16.50. Plinius strongly convinces me that the Britans so highly esteemed and wonderfully extolled the art of magic, and practised it with such strange ceremonies that it is thought that the Persians took it over from them. The Bunduica just mentioned also seems to support this view, who, as soon as she had finished her oration to her army, cast away a hare she took out of her lap to guess what the outcome of that venture would be. After she was seen to lead the way, the whole group together shouted joyfully in acclamation. These people held it to be a very sensible thing to sacrifice their captives and apply their blood to their altars, to seek and find out about the intention and pleasure of their Gods by [examining] their entrails. So far Tacitus and so much about Albion. Now it remains that we in a similar manner say something about Ireland.

16.51. HIBERNIA.

16.52. All ancient writers have generally called this island by one and the same name, although they have never written it in the same way. For some call it Hibernia [or] Ierna, or Iuuerna. Eusthatius in his commentaries on Dionysius Afer [calls it] Vernia. It is called Iris by Diodorus. In Festus Avenius, Ireland is named Insula Sacra, the Holy Island. He moreover adds that it is inhabited by the Hierni. Isacius in his commentaries on Lycrophon calls it West Britain. It was called Scotia by the medieval writers and its inhabitants, says P. Orosius, where the Scots live. Plutarchus in the book which he wrote About the face on the globe of the moon calls it Ogygia. Its soil and temperature, as Tacitus says, is not much unlike that of England. It breeds no snakes or serpents. Fowls and birds are not very plentiful here, and as regards bees, nobody ever saw one in the whole country, and if one throws some dust or stones that do not come from here among the hives, the swarms will immediately leave their honeycombs, as Solinus writes.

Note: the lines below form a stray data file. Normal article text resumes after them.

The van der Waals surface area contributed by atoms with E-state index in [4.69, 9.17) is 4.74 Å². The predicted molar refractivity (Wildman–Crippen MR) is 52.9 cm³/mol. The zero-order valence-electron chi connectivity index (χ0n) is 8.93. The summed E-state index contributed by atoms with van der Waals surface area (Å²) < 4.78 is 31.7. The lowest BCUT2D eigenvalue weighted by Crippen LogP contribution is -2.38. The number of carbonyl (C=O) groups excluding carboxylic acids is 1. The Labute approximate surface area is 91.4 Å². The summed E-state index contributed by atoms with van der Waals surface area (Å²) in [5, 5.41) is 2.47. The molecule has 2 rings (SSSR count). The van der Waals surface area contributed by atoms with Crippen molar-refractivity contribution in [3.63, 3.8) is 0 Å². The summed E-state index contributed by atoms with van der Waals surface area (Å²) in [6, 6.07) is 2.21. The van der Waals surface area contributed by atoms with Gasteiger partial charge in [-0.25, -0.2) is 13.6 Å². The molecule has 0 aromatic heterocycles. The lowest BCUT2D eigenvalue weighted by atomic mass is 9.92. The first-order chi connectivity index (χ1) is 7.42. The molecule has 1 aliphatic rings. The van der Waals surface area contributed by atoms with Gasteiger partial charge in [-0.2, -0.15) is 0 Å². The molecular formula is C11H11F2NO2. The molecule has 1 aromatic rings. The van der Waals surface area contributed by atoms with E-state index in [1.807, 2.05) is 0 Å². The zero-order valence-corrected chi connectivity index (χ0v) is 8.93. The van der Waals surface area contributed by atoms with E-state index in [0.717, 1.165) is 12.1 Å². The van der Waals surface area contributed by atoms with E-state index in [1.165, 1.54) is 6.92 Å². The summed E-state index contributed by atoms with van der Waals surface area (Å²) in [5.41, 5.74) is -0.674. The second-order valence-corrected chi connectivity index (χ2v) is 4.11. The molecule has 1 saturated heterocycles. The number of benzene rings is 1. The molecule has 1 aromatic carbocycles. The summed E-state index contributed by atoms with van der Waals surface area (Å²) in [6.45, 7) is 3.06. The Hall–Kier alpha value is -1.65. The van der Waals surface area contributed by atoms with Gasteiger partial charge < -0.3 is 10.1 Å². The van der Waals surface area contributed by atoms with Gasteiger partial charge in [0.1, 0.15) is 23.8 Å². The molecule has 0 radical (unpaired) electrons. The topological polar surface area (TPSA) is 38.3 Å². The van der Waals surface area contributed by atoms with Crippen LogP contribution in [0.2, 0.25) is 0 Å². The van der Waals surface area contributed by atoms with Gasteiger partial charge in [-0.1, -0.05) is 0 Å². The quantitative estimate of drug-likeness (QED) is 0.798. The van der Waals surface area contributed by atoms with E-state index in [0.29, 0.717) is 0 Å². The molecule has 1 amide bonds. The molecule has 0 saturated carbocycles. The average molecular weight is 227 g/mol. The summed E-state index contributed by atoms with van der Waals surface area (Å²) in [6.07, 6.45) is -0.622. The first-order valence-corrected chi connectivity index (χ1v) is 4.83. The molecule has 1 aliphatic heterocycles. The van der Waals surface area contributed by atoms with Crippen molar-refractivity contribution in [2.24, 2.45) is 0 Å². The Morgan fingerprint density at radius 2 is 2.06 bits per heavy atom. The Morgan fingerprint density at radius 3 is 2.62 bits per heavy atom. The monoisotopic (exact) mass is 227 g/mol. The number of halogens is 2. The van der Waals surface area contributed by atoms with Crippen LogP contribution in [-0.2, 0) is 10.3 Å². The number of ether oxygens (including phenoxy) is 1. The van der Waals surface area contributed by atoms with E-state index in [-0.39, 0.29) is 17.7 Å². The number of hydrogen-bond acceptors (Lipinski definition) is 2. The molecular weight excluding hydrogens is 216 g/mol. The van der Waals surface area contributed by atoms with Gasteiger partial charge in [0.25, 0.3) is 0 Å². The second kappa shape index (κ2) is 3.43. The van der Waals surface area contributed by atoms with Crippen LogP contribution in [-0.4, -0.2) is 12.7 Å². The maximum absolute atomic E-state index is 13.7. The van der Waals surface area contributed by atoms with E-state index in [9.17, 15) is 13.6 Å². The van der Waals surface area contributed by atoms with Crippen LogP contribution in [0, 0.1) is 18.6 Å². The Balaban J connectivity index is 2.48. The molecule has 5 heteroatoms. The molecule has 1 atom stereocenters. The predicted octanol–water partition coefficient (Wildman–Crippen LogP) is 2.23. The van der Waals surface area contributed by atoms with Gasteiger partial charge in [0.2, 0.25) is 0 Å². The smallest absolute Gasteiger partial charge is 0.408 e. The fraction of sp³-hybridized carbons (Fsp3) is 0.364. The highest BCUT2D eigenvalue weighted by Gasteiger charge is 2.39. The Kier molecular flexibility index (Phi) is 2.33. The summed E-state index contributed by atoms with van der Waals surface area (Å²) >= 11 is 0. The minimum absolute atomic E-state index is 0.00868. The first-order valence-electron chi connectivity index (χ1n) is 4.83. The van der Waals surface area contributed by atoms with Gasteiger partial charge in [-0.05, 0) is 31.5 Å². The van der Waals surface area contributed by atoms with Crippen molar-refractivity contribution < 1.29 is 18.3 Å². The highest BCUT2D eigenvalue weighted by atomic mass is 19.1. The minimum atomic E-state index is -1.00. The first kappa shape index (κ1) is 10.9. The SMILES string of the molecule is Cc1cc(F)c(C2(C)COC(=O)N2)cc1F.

16.53. The temperature of the air, (says Pomponius Mela) is very unkind and unfit for corn and grain to ripen, but the soil is so good for grass, not only high and rank, but also sweet and wholesome, that their herds and cattle fill themselves so quickly that, if they are not driven out of the pasture, they will eat till they burst. Solinus says the same, but in fewer words. Further, he calls it an inhuman and uncivil country because of the rude and harsh manners of its inhabitants. And Pomponius Mela calls the people a disordered and ill-mannered nation, less acquainted with any sort of virtue than any other people whatsoever. Yet, they may in some respects be regarded as lovers of virtue, in the sense that they are very religious and devout.